fireI quickly point all cameras at it and hold the tripod so that it doesn't get knocked over from the soon approaching shock wave. I press myself into the bench, so as not to be knocked over myself, just as the commentator gives the all-clear. At the back of the rocket, a vaporizing hydrogen is being burned off in a controlled manner. There is a video of this from the side. It just looks like .... from our position. He also explains that hydrogen actually burns colorlessly, but the flame here appears reddish because of the gases from the atmosphere. I take a breath of relief! Phew...

The shock slowly subsides, the digital clock with the countdown counts down, and it quiets down again as another murmur goes round: "Ahhh......, Awesome, Amazing". The first rays of sunlight illuminate the various layers of clouds on the horizon in dark red, while above us it is starry and black. This spectacle changes every minute now. Orange hues are added and the clouds keep forming new black sculptures. In the center stands, blazing and steaming the new moon rocket - a breathtaking sight. It all looks like a work of art and yet it is a natural spectacle.

The sun comes out and immediately it gets hot on my forehead. Now there will be a dry period where you just have to grit your teeth. It does not help anything; everyone has to go through it now! It becomes dazzlingly bright and hot. Suddenly, the rocket turns black and is standing there, like a silhouette in the backlight, with the fireball of our solar system to the right of it. This rocket could easily reach it, too. It is a great feeling to be allowed to stand at the side pillar of such an interplanetary bridge.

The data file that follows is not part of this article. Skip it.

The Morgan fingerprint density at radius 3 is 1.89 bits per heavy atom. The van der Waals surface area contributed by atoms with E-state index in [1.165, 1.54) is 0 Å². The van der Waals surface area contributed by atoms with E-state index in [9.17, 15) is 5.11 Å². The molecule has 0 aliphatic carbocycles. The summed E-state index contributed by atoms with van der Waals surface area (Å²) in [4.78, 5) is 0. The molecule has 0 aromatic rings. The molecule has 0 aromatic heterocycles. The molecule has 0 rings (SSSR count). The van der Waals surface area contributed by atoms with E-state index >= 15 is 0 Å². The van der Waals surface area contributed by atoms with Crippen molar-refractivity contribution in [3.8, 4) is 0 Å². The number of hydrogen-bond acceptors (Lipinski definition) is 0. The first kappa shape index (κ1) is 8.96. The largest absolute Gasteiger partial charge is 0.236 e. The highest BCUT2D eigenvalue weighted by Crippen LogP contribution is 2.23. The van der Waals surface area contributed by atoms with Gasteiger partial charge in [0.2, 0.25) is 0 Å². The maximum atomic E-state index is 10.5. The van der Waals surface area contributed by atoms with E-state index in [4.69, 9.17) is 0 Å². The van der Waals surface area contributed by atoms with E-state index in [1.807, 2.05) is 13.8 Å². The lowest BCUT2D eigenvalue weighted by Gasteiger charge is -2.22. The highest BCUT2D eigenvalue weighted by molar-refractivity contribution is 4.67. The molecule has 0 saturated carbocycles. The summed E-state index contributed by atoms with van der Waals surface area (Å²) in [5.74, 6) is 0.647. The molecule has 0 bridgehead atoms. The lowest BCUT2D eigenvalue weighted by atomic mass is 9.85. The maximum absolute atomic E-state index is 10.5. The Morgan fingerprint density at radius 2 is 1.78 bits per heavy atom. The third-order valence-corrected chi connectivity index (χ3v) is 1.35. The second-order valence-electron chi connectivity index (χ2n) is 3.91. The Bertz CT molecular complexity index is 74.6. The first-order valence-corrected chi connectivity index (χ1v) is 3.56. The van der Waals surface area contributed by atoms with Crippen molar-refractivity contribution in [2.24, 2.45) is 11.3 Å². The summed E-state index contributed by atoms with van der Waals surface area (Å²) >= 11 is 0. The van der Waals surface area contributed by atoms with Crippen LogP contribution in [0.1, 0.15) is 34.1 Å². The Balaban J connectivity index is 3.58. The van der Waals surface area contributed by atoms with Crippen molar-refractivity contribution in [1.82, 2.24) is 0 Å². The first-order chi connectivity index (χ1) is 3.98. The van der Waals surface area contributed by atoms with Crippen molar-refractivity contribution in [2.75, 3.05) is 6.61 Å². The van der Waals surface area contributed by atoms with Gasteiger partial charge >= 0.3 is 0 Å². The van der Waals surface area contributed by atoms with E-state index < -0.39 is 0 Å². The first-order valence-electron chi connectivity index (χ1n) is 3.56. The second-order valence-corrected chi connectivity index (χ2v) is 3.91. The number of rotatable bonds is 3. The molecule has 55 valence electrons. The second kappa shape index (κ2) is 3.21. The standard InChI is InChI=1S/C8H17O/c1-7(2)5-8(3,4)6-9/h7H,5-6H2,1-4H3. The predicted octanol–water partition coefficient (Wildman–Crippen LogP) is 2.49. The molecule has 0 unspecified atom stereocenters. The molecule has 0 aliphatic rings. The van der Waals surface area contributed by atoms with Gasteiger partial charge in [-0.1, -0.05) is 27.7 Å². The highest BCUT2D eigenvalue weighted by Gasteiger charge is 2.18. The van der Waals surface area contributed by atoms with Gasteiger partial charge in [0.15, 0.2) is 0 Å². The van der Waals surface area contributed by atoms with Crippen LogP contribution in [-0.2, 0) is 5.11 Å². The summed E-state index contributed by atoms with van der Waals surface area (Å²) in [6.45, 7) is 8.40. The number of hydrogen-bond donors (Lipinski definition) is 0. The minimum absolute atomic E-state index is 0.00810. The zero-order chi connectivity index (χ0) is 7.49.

groupThe pupils and students are busy with photos and interviews. Little Jesco also wants to film the event and I give him a Go-Pro that he should point high into the sky, where the rocket is supposed to fly. He stands there, focused and looking intently at the opposite side, for half an hour. By then, even he had noticed that the countdown had stopped at 40 minutes and wonders why.

Sure enough, there's an unscheduled stop. The commentator explains that one of the engines isn’t cooling enough and that this "bleeding" is just being extrapolated by scientists with data. His voice pitch is unchanged as if this is a planned routine, so no one is really taking it seriously here either. But the countdown stops. Jesco loses patience with his camera and runs away to get a higher vantage point, from which he can see the clock better.

nixI make another short video, just as one sentence comes out of the loudspeakers: "Start aborted". Immediately, the previously amused crowd starts to move. Everything stands up and flocks to the buses. Yes, we are familiar with that. And that should happen quickly, nobody knows what technical problems there are and before everything blows up, you want to have the people in the waiting buses. But we also know the now questioning faces of the students. "What's going on?" The disappointed Jesco, whose dream will not come true today after all, and also a group of younger students from Miami from the AIAA could not believe it. Only the old-timers with hats, canes and their camera equipment were the first to scramble from the high stands onto the buses.

The mood on the bus was low, with only Kenneth, a 66-year-old teacher from Washington, continuing to take pictures on the bus and catching the only sunny photos of the rocket. The day had barely begun, but for us it was coming to an end. We checked into the new hotel and the 30 hours without sleep were made up for.